Home prices in the Twin Cities posted a record gain in April, outpacing the recovery in most parts of the nation and revealing the strength of the local economy.
Values in the metro area jumped 14.8 percent over last year, according to the closely watched Standard & Poor's Case-Shiller home price index. The 13-county region was one of four major U.S. metro areas to post record gains during the month. Nationally, home prices were up 12 percent.
"Prior to 2012, things weren't good in the Twin Cities," said David Blitzer, chairman of S&P's index committee.
"Recent price gains have definitely been superior."
A key turning point for the Twin Cities is the vast decline in the number of distressed sales. During 2011, the Twin Cities area was flooded with foreclosures, which put pressure on prices because repossessed homes usually sell for a fraction of a traditional property.
Now that the economy is recovering, homeowners are more willing to test the market and are increasingly getting the asking prices for their homes. That, combined with an overall shortage of homes, is driving up values in many neighborhoods.
"It's a seller's market now, and part of that is driven by historically low supply," said Herb Tousley of the Shenehon Center for Real Estate at the University of St. Thomas.
With inventory so scant, bidding wars have become widespread among area buyers, sometimes resulting in sales that actually exceed asking prices.
The St. Thomas Residential Real Estate Price Report shows that the median sale price of a traditional home in the Twin Cities in May was $220,000, a 7.3 percent increase over last year.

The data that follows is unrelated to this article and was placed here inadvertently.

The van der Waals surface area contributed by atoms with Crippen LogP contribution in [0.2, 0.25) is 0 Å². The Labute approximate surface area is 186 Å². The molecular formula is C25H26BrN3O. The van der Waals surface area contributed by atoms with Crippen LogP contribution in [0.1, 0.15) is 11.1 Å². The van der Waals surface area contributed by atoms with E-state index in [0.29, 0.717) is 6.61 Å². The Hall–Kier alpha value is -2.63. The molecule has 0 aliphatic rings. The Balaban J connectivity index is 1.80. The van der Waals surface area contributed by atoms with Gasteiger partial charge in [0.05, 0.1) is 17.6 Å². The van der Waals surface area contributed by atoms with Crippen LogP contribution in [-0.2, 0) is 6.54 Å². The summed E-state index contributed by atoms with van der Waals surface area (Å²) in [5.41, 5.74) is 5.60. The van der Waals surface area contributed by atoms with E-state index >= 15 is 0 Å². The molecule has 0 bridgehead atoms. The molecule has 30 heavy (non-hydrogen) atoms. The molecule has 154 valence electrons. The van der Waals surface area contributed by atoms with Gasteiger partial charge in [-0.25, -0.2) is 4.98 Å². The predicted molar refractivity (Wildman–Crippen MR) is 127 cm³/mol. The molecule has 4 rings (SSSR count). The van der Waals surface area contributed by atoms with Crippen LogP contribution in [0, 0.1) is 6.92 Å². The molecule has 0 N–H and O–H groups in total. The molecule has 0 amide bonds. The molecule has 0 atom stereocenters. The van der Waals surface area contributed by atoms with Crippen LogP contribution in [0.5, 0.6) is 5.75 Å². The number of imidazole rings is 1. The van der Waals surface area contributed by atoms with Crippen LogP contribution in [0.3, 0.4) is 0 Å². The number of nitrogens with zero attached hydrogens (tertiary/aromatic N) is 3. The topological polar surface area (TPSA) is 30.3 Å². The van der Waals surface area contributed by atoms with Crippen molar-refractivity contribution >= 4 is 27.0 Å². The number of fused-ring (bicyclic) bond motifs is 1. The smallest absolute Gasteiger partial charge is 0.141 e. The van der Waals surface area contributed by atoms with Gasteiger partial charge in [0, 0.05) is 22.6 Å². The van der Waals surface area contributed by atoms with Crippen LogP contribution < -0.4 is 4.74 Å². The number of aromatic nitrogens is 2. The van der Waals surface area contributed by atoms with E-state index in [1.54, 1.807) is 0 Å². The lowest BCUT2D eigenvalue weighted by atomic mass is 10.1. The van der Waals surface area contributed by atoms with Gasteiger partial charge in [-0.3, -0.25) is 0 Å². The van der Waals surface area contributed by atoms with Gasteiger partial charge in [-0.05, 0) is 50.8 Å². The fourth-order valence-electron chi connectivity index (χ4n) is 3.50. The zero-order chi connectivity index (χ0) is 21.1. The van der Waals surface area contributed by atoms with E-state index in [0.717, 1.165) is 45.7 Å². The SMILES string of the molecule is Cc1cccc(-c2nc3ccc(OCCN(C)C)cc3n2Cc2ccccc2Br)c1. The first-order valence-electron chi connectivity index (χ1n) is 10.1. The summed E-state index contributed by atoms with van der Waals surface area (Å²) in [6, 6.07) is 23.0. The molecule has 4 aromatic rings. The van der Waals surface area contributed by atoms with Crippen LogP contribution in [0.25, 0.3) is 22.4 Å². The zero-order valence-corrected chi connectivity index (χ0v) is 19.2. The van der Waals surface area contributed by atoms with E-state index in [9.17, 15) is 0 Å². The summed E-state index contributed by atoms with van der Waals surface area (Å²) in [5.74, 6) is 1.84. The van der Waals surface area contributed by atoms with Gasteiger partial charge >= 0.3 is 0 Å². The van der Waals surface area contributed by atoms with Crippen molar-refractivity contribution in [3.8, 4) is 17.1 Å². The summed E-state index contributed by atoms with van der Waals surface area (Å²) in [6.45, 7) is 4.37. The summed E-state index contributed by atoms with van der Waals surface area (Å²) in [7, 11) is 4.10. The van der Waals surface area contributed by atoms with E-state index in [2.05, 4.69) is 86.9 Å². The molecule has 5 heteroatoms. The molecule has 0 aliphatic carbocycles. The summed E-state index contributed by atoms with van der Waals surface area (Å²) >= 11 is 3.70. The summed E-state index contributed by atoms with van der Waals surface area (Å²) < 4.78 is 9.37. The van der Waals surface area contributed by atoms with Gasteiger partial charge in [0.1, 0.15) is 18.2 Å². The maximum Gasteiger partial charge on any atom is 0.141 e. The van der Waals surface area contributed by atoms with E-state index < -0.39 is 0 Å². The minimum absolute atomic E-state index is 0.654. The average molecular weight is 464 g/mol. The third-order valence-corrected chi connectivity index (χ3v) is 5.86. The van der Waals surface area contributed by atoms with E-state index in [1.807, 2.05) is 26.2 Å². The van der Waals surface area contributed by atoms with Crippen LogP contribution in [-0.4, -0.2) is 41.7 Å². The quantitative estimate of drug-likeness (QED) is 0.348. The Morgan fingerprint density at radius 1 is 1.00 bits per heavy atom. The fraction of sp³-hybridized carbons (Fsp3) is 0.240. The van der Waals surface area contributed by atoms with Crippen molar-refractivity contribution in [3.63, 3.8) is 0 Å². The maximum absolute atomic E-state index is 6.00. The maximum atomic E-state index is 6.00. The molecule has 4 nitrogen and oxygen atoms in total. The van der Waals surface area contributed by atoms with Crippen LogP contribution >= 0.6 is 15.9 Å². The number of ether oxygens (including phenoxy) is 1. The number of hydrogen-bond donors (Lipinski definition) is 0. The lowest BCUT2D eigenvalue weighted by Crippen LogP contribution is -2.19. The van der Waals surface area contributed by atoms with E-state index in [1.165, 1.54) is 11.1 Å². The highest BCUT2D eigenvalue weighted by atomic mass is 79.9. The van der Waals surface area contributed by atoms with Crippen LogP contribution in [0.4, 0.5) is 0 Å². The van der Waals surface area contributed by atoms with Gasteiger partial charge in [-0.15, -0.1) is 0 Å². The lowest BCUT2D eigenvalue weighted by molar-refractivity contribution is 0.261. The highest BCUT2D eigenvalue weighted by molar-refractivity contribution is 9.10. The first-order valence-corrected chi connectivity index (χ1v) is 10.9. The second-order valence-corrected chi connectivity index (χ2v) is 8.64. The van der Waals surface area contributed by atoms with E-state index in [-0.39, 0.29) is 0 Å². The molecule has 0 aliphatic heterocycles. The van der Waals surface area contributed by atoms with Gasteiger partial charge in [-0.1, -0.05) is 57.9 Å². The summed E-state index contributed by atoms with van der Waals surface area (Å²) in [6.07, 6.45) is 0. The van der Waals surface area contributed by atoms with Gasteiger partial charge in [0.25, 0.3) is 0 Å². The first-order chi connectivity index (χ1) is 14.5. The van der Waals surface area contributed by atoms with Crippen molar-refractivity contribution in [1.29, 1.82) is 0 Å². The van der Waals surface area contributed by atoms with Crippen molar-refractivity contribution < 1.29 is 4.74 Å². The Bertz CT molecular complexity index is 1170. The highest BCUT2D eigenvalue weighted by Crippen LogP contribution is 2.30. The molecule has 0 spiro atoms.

Meanwhile, the Case-Shiller index stood at 133.46 in April, which means that Twin Cities home prices are now 33.46 percent higher than they were when a base value of 100 was established in January 2000.
New-home sales up across U.S.
In yet another sign of a strengthening economy, the U.S. Commerce Department said Tuesday that new home sales during May rose 2.1 percent to a seasonally adjusted annual rate of 476,000, the highest level since July 2008.
Analysts say the latest reports show just how important housing is to a broader economic comeback.
In fact, stronger sales have led to a significant boost in home construction in the Twin Cities, with the number of building permits up double digits over last year.
Still, analysts say the stronger housing numbers come with a level of risk.
Some suggest that home prices could be rising too quickly, creating another real estate bubble that could once again cripple the market.
For now, those worries are being tempered by recent increases in mortgage rates.
On Tuesday, Zillow said the average 30-year fixed mortgage rate rose 50 basis points to 4.38 percent. Last week the rate averaged 3.88 percent.
That's the highest rate since July 2011, but still far below historic averages.
Erin Lantz, director of Zillow Mortgage Marketplace, said rates spiked in the wake of Federal Reserve Chairman Ben Bernanke's comments about the Fed's commitment to scale back its stimulus program later this year.
"This coming week, we expect rates will be volatile as the market recalibrates and determines whether we've reached a new plateau near 4.5 percent or whether this week's rate spike was an overreaction that warrants a downward adjustment," said Lantz.
Blitzer said the housing recovery should continue even with mortgage rates rising.
"Home buyers have survived rising mortgage rates in the past," Blitzer said, "often by shifting from fixed-rate to adjustable-rate loans."
Blitzer said the bigger issue for the housing market is banks' willingness to lend.
A recent survey by the Fed suggested that some banks are easing credit standards.
Tousley and other experts say price gains in the Twin Cities and beyond will moderate as the inventory increases.
"First, there are very few homes on the market for this time of year — about 13,000 versus up to 20,000 we see traditionally," Tousley said.
"But rising prices will bring more homes for sale into the market, creating a better balance between supply and demand."
The Associated Press contributed to this report.